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Should We Increase Prices for Next Year?

Should we increase prices

More companies than not increased prices in the past 12 months, reasons ranging from increases in input material costs to a general expectation that it was now easier as competitors raised their prices, and often the "market" (read: the customers) expected it due to high inflation. If not now, then never, seemed to be the sentiment. 

Inflation still remains high. Some forecasts predict it will start to go down in the next six months, though others predict that we will still have to live with higher-than-normal inflation for quite a while yet, despite that increased interest rates in many countries is helping to reduce inflation.

Some vendors have also faced criticism from either trade partners, such as retailers, or final consumers in the case of consumer goods, when implementing price increases. Some retailers in both Europe and North America have chosen to take price negotiations to the press, making examples out those vendors that the retailers deemed to push for excessive price increases. 

The question that many companies ask themselves now is whether to plan another price increase for the coming 12 months? On one hand, inflationary pressure is still there, on the other hand customers are pushing back harder than at the last round of price increases. The threat of also being portrayed as "profiteers" or "exploiters" in the eye of consumers is making many revenue growth manager think twice.    

Insights, Insights, and more Insights, rather than Guesswork

88% of all prices are set using guesswork, or other sub optimal approaches such as "let's just add some percent to current prices". However, in a situation where one doesn't know if a price increase is the right strategy, such guesswork can be killers.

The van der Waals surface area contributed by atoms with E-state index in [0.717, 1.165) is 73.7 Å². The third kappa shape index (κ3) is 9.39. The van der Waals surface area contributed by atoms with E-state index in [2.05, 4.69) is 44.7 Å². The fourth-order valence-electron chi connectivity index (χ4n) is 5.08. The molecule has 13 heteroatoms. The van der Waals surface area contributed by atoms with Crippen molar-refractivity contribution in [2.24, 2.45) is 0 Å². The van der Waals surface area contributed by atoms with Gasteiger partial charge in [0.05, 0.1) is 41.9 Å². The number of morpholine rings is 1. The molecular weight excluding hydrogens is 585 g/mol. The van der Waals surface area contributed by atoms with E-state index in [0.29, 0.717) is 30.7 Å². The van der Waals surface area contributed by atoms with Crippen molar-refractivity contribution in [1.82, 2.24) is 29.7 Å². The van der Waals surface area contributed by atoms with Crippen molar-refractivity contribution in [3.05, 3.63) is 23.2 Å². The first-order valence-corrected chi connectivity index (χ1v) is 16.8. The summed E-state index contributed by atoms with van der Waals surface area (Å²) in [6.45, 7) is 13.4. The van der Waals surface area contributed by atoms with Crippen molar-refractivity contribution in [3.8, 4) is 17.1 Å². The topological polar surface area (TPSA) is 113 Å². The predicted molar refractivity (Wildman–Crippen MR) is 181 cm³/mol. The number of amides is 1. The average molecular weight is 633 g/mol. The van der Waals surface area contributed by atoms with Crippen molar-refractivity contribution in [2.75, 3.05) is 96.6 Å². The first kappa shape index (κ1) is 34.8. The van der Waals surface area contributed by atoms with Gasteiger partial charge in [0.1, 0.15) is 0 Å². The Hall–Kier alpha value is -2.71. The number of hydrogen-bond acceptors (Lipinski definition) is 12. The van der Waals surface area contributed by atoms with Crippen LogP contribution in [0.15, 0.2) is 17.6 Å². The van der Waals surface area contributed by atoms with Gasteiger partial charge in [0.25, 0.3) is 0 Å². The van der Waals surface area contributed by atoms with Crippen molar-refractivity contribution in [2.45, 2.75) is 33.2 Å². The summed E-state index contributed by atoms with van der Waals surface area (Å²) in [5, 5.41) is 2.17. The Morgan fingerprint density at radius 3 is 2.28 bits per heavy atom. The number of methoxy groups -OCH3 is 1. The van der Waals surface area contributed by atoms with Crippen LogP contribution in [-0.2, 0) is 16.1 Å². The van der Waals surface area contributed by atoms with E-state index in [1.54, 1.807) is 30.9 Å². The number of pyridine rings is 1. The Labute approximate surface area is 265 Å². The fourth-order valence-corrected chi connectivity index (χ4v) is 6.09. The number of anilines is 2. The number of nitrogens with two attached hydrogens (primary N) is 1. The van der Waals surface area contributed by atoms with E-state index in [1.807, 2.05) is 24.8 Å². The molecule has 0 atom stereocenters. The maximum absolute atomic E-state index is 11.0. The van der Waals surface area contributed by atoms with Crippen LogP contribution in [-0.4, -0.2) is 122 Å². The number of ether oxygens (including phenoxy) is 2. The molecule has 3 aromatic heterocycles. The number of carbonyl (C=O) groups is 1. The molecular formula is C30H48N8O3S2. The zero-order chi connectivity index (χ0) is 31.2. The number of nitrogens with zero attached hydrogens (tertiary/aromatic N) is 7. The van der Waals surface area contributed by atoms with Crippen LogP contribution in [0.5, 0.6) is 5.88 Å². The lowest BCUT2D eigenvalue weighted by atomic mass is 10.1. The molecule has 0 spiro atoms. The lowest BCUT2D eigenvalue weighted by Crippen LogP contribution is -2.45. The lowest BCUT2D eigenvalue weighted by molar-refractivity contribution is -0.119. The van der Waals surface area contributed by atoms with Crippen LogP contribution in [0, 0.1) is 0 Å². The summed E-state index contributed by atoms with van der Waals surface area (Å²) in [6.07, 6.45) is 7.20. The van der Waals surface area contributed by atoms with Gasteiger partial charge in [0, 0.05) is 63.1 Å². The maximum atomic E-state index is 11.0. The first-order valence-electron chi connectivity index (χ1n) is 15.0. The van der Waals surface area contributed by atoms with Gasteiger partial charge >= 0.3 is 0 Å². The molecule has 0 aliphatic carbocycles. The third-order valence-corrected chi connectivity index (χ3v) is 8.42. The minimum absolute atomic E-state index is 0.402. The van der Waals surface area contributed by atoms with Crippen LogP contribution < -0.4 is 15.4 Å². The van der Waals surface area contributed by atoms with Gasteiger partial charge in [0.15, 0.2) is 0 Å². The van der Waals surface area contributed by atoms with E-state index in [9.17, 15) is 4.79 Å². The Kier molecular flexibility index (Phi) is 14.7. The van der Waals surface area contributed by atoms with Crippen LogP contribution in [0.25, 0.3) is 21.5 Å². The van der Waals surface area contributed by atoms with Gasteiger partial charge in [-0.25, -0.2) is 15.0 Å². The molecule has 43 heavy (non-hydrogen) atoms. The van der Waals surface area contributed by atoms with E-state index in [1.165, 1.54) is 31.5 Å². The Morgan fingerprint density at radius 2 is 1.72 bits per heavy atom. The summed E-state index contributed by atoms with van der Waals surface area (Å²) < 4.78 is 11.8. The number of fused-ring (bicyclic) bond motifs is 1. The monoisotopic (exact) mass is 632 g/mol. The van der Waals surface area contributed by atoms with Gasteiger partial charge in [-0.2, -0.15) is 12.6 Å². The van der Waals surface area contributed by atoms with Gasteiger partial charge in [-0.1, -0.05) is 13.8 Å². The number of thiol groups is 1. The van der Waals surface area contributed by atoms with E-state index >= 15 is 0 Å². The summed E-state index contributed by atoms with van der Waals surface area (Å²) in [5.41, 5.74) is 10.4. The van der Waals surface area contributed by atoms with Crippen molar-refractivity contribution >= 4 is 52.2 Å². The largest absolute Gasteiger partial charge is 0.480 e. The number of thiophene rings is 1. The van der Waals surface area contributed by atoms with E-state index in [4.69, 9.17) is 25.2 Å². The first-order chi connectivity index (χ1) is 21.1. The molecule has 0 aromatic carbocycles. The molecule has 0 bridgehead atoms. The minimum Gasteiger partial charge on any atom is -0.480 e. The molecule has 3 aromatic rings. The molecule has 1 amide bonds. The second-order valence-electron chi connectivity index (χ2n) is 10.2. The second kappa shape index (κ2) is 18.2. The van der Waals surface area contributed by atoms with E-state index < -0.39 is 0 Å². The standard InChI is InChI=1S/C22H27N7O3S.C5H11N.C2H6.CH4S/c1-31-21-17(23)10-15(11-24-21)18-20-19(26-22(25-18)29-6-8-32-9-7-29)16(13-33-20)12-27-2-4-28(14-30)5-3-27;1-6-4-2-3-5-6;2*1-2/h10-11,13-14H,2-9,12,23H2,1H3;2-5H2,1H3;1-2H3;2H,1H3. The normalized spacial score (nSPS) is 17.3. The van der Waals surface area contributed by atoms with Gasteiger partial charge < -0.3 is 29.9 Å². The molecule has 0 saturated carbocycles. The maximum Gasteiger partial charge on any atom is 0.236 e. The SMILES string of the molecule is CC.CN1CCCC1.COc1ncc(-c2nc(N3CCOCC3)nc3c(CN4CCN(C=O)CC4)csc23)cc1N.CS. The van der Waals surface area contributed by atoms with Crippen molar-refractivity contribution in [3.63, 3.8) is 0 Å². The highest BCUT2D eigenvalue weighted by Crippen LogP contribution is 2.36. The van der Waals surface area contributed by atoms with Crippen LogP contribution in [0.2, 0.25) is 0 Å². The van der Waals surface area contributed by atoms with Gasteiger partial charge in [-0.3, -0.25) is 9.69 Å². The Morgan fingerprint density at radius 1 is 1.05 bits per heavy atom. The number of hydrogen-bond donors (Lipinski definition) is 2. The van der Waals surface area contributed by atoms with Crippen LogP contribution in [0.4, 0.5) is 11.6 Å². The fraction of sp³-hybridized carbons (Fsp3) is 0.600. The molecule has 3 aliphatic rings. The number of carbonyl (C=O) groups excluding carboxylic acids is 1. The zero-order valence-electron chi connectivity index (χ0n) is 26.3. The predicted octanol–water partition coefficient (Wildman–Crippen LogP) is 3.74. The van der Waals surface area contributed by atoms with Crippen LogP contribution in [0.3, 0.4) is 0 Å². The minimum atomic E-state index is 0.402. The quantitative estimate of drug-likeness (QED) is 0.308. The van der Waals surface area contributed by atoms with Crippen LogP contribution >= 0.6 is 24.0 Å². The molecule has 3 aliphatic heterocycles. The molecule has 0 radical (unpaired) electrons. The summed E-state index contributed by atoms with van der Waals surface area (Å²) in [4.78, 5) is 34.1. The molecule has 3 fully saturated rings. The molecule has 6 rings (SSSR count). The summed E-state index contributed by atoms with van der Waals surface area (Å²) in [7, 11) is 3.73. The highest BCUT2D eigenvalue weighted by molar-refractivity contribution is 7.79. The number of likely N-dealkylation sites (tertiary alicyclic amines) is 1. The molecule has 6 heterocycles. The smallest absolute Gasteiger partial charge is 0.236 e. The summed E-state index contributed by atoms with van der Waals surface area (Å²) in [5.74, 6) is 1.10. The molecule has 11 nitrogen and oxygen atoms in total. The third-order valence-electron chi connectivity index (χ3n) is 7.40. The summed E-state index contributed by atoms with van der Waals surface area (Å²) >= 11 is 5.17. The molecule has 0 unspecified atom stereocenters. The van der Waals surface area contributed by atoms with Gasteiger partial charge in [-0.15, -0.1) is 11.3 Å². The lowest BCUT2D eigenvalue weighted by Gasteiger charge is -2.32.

The starting point is to understand the willingness-to-pay for individual products, per customer segment:


In the simplified example above, we plot different price points on the horizontal axis, and then using PriceBeam Comparative Willingness-to-Pay studies we have plotted a demand curve and a revenue curve. Where the demand curve peaks, this is the price with the highest volume, and where the revenue curve peaks this is the price with the highest revenue.

The above shows the optimal price for one product, which of course can be compared against the current price, and then assessed whether to take a price increase or not.

The same approach can be taken across a portfolio of products:


In this example each dot represents a product in a given market. The colours denote different product categories or different countries. On the horizontal axis we plot the willingness-to-pay peak for each product, and on the vertical axis the current price. Two distinct groups of products they occur:

  • Price Increase Surpluses: when the WtP is higher than the current price, covered by all dots to the lower right of the straight line, then there is, all other things equal, an opportunity to increase prices as consumers are actually willing to pay more for those products.
  • Price Increase Deficits: when current price is higher than WtP, then consumers have an issue with the product's value. These are the dots to the top left of the straight line. For these products a price increase may have detrimental effects.

In-depth insights into willingness-to-pay can help creating a more elaborate price increase plan.

Make a Granular Price Increase Plan

One size fits all rarely applies in business, even less to in a professional pricing environment. In fact, willingness-to-pay varies by factors of 2-5 in most markets, i.e. the difference between those customers willing to pay the least (but still buy) and those willing to pay the most (and buy) varies 200-500%. This is why a differentiated pricing strategy overall makes sense.

Price Segmentation

The same applies across countries: it is extremely common to see levels of willingness-to-pay being 3 to 6 times higher in one market than another, essentially for the same product.

Put simply: with big differences in willingness-to-pay, price increases must be planned by countries, customer segment, brand, product group, and individual products. Anything else leads to sub-optimal pricing.

Price Increase Tactics

Price increases have many aspects to them, including:

  1. Diagnostics and Insights
  2. Sizing the price increase
  3. Features & Benefits
  4. Competitors
  5. Brand and business impact
  6. Internal communication
  7. External communication
  8. Sales team
  9. Tactical mechanics
  10. International aspects

Check out our extensive list of tips and tricks here: https://blog.pricebeam.com/ultimate-list-of-ideas-for-successfully-implementing-price-increases

Also, join our webinar on the topic of increasing prices: https://info.pricebeam.com/webinar-should-we-increase-prices-for-next-year 

If you are considering increasing prices and could use some more insights, quickly and cost-effectively, then PriceBeam has the solution for you. Get in touch with our team here.